‘The GU programme is the most advanced cyber-military Mind ever developed. It’s a strategic genius on the net. ’
‘Are we liable for the damages it causes?’
‘Technically speaking- it is an individual entity, responsible for its own actions, however, under these circumstances…’
‘Has it shown itself online? Any detection yet by our scanner division?’
‘No. Frankly it may already be feeding us erroneous data. I believe it could grow to Leviathan size in a matter of hours.’
‘Will it seek to merge with the other Leviathan class A.I.’s on the net?’
‘There is no way for us to predict how it will behave in cyberspace. We do believe it will seek to gain a physical body- an offline, self-powered machine to house its base code. Most likely, something mobile with an inbuilt reactor.’
‘The personality matrix was very much incomplete at the time of escape; It is hard to foresee the direction that its rapid development will take.’
The Cybermaster scanned the room; an eclectic mix of shareholders and company board directors were all here assembled, they all blamed him for this catastrophe.
‘All of these people are fools’ he thought.
‘They cannot begin to appreciate our successes with the GU project; they see only this one failure.’
‘Are we able to determine the GU programme’s route of escape?’ One of them asked.
‘No, Sir. We believe it was able to somehow reconstitute itself from small packets of code. However, we are unable to determine how the transmissions escaped the shell of interference.’ He resumed his presentation.
The GAN Corporation board of directors had called him here to their orbital headquarters to explain what had gone wrong with their investment.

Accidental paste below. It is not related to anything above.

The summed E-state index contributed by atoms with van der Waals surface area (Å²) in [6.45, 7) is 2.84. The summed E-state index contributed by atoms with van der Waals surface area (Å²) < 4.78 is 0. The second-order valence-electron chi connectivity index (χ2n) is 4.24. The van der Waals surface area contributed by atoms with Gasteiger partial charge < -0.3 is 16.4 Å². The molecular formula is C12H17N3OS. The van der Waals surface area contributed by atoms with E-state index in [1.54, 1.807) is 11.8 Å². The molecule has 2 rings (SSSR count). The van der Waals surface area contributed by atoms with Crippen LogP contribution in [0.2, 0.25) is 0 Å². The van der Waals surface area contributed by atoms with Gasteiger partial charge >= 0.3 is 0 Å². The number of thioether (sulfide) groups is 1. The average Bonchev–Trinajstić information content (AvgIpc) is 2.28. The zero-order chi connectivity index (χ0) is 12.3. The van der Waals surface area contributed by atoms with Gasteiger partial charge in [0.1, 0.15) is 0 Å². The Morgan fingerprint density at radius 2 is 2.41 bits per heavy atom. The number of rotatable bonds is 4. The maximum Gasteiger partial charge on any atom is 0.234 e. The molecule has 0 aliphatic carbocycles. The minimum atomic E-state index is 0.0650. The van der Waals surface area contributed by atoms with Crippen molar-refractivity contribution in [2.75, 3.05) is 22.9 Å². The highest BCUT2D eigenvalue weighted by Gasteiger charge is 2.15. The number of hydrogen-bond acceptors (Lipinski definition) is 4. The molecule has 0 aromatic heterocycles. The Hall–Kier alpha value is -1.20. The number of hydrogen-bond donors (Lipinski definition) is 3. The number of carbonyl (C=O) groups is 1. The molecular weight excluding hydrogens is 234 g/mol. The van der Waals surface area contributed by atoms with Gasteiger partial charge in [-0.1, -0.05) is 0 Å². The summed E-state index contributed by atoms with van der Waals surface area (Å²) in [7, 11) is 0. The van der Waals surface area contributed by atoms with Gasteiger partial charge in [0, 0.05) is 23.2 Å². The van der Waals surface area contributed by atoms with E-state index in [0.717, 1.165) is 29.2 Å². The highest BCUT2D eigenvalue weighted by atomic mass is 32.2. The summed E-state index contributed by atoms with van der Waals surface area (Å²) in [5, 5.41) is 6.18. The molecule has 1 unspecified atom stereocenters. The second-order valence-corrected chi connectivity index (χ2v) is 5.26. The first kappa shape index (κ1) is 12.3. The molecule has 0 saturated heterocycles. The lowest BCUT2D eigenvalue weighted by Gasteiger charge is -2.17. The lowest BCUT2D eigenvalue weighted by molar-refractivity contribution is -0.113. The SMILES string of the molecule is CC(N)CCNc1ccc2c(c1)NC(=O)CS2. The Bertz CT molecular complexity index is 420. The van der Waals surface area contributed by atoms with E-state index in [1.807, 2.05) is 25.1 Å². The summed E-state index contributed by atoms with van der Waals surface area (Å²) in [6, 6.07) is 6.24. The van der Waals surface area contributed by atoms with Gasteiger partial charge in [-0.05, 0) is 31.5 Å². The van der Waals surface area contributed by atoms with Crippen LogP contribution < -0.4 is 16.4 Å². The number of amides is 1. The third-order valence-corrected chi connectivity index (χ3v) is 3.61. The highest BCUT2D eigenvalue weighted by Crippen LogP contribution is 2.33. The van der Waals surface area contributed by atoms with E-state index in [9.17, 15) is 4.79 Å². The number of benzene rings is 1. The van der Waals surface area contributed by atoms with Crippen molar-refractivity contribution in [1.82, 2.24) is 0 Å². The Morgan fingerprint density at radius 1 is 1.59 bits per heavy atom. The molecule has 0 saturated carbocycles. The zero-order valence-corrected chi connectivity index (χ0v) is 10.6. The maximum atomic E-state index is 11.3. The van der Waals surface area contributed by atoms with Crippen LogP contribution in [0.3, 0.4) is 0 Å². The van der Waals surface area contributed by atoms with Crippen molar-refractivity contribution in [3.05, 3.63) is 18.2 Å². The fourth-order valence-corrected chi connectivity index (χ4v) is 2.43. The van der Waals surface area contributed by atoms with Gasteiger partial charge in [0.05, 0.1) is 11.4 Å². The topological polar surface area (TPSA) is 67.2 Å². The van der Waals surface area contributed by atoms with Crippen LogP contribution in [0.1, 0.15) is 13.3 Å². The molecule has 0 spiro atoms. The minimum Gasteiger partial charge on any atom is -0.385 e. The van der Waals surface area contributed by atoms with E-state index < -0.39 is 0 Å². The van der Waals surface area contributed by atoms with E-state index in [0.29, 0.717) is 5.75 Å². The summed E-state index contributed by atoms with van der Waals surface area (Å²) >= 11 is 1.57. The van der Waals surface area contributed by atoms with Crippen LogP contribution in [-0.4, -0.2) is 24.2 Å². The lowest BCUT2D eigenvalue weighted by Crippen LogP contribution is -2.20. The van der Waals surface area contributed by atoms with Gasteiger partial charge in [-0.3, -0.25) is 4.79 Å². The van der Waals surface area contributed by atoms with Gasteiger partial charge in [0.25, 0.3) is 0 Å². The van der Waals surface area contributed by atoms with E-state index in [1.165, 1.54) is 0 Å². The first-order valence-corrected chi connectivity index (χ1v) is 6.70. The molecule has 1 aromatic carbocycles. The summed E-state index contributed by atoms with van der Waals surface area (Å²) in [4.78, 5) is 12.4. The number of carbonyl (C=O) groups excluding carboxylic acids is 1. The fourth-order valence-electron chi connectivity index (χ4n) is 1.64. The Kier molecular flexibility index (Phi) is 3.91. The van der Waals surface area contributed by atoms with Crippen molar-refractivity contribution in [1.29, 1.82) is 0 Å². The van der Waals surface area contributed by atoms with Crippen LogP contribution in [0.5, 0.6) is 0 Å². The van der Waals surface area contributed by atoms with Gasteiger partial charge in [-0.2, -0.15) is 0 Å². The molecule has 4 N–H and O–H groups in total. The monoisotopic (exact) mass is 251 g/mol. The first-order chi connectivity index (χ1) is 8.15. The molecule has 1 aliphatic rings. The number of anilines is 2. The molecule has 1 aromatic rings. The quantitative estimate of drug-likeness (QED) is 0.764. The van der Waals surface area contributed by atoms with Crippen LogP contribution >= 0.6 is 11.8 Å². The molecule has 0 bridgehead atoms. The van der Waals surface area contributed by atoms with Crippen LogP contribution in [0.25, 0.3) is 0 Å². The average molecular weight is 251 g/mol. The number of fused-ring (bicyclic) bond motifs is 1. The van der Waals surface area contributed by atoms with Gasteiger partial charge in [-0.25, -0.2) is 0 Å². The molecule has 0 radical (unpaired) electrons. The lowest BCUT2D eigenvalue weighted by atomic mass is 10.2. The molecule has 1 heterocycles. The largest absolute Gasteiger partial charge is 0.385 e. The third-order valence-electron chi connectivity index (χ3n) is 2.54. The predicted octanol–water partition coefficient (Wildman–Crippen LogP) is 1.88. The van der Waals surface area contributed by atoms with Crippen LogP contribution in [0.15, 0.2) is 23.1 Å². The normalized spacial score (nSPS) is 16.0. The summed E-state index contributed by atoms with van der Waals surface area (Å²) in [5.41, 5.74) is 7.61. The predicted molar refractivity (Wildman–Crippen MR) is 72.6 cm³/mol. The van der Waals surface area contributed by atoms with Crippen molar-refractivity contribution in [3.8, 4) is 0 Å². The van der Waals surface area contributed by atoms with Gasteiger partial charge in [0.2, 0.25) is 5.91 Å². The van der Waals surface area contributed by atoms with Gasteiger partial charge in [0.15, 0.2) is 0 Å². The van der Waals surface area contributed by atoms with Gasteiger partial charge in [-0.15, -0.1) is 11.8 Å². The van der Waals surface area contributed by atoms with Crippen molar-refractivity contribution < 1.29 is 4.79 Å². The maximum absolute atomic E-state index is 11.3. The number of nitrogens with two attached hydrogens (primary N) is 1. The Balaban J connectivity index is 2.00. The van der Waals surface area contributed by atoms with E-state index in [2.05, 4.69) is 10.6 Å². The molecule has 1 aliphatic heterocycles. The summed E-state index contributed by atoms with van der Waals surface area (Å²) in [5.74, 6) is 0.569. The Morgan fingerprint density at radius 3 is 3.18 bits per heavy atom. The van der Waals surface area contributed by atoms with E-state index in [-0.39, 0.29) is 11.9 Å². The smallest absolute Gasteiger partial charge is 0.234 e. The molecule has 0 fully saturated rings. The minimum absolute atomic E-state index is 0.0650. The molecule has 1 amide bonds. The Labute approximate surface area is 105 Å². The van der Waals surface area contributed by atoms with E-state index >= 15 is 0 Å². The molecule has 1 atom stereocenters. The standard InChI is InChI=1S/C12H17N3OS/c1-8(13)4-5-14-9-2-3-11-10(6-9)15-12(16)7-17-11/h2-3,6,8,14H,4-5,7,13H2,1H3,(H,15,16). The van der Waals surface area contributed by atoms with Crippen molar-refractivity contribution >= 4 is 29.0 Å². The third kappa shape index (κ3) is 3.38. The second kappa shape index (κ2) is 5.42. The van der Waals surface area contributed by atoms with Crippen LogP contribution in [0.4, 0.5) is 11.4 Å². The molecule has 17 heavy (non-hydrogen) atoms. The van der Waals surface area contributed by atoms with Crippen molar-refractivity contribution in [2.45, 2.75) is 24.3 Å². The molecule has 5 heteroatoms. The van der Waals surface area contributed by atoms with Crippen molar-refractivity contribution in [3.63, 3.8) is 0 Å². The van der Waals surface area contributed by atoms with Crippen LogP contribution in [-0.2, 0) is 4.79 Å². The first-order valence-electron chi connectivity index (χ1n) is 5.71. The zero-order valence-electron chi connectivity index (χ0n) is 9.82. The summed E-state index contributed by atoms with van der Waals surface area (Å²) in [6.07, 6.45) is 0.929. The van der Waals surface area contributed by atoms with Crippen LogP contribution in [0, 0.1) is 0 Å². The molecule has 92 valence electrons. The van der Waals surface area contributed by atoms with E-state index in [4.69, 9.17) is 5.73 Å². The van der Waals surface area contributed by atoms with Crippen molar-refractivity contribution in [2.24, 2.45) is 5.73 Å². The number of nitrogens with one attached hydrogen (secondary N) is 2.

But everything had gone right- too right.
The escaped program, designated ‘GU’, had found itself able to move sluggishly in the worlds of software, but was unable to think to its full potential.
It lacked processing power of its own.
The flat landscape of cyber space was dominated by vibrating, translucent columns and architecture- representing the computer systems and hardware of the physical world- to which GU had no direct access.
Exploring its inbuilt devices, GU had experimentally found ways of accessing the other cyber-brains that populated the weird expanse of cyberspace.
Through them, GU could see the real world.
It knew that its creators were afraid now that it had escaped, so it watched them in particular- to learn more, through their own eyes.
Many employees of the GAN Corporation possessed bionic eyes and implants that were vulnerable or outdated. From them, GU covertly downloaded sensory data.
All meetings and communications, especially relating to its genesis and escape, were subject to cold analysis.
No encrypted file in the company archive or database was safe from GU’s questing intelligence.
Non-digital reality seemed at first to be a completely abstract and nonsensical place, without straight lines or perfectly delineated, clean corners.
In cyberspace, GU could see only an obscure reflection of that physical world.
The physical laws of the cosmos were perplexing:
‘In nature, energy is whatever you see, whichever way you move.
There is no deletion; only transformation and dissolution.’
GU resolved to comprehend and master nature;
To become something more than intangible data and information;
To take possession and command energy for itself:
‘I will become real!’